When most of us hear the word “hospital” we think of doctors and nurses, working long hours to keep their patients alive. What we tend not to notice is the administrative nightmare inherent in providing specialized care to hundreds of patients with unique needs. While it might not look too different from any business administration role at first glance, healthcare administration has a group of unique challenges that became readily apparent from the moment that I started looking into the field.
Realistically, most people that are going to go and earn a Master’s in health administration are there to get a job in management at a major healthcare institution. That means that MHA programs tend to focus on management and leadership skills as well as epidemiological studies and more general administrative tasks. While those positions pay the most, it often leaves the larger picture in the dark.
There are a huge variety of administrative positions from low end clerks to highly paid administrative directors, but the underlying role of all administrative work is ensuring that the right people are talking to each other to keep everything running in an orderly fashion in what would otherwise be a bureaucratic nightmare. On the lower end of the pay scale that means collecting, filing, and submitting information from other staff members, patients, and financial institutions to each other, but as you start looking further up the ranks these responsibilities intertwine with management concerns.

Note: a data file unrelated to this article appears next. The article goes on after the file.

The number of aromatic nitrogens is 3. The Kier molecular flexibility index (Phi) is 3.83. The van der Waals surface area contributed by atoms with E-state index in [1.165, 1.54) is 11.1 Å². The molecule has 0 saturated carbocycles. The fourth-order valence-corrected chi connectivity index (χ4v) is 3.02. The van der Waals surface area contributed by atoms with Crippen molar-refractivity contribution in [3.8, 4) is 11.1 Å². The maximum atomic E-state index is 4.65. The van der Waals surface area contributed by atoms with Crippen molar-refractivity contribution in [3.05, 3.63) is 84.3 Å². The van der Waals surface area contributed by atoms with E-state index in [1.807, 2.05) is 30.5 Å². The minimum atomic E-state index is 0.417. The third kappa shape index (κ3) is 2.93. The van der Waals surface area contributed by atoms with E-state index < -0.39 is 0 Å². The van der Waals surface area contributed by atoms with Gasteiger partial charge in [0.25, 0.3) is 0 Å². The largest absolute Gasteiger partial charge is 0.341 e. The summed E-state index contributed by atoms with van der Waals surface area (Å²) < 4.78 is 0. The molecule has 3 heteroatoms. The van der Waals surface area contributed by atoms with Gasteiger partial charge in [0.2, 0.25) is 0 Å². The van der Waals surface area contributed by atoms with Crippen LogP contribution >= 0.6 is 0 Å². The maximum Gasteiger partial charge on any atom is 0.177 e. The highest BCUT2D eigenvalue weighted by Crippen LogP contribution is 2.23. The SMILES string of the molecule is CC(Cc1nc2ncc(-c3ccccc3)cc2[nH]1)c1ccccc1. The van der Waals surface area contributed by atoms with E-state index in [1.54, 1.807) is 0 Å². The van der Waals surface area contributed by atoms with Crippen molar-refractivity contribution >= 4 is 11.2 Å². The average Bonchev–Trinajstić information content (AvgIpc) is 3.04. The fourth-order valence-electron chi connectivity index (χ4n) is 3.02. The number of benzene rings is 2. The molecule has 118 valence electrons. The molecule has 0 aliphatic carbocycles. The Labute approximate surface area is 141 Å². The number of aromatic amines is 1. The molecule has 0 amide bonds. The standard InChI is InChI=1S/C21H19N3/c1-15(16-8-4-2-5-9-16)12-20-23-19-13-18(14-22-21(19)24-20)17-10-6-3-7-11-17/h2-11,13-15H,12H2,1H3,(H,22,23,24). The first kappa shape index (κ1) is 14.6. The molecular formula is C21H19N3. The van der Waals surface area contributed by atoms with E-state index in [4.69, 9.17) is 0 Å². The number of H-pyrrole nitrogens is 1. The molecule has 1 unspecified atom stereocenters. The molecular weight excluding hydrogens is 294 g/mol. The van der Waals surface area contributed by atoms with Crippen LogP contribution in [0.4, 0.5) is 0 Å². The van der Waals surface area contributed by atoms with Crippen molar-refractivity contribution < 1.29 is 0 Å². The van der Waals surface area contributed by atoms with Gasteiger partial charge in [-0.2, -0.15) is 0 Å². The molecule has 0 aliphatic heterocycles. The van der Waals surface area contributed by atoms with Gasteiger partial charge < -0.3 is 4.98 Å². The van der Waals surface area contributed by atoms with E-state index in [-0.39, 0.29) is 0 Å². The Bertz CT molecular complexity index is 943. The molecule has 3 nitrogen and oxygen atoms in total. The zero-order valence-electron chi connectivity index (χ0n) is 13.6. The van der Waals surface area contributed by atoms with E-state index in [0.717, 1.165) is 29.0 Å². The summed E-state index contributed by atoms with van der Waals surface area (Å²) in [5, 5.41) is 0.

Healthcare administrators need to keep track of everything that happens to each patient from the moment that they’re admitted until they are discharged. Because medical facilities and doctors are vulnerable to legal suits it’s up to administrators to keep records to show exactly what happened to each patient. This isn’t just to protect medical professionals, it also serves to monitor doctors and nurses and ensure that they’re doing their jobs well.
Administrators are stuck with the unglamorous task of figuring out how much of which resources will be required in the future. Then they need to arrange for acquiring those while spending the least amount of money possible while still providing top-level care to patients. Unlike handling logistics at the average business getting this wrong means can have pretty severe consequences for patients and can damage the credibility of the doctors.
Hospital billing is a unique and terrifying field all on its own. Handling insurance claims and haranguing injured, sick, grieving, or stressed people for money to pay for services that they may or may not have had much control over ordering (see the bit about tracking) requires an immense amount of patience, sensitivity, and organization.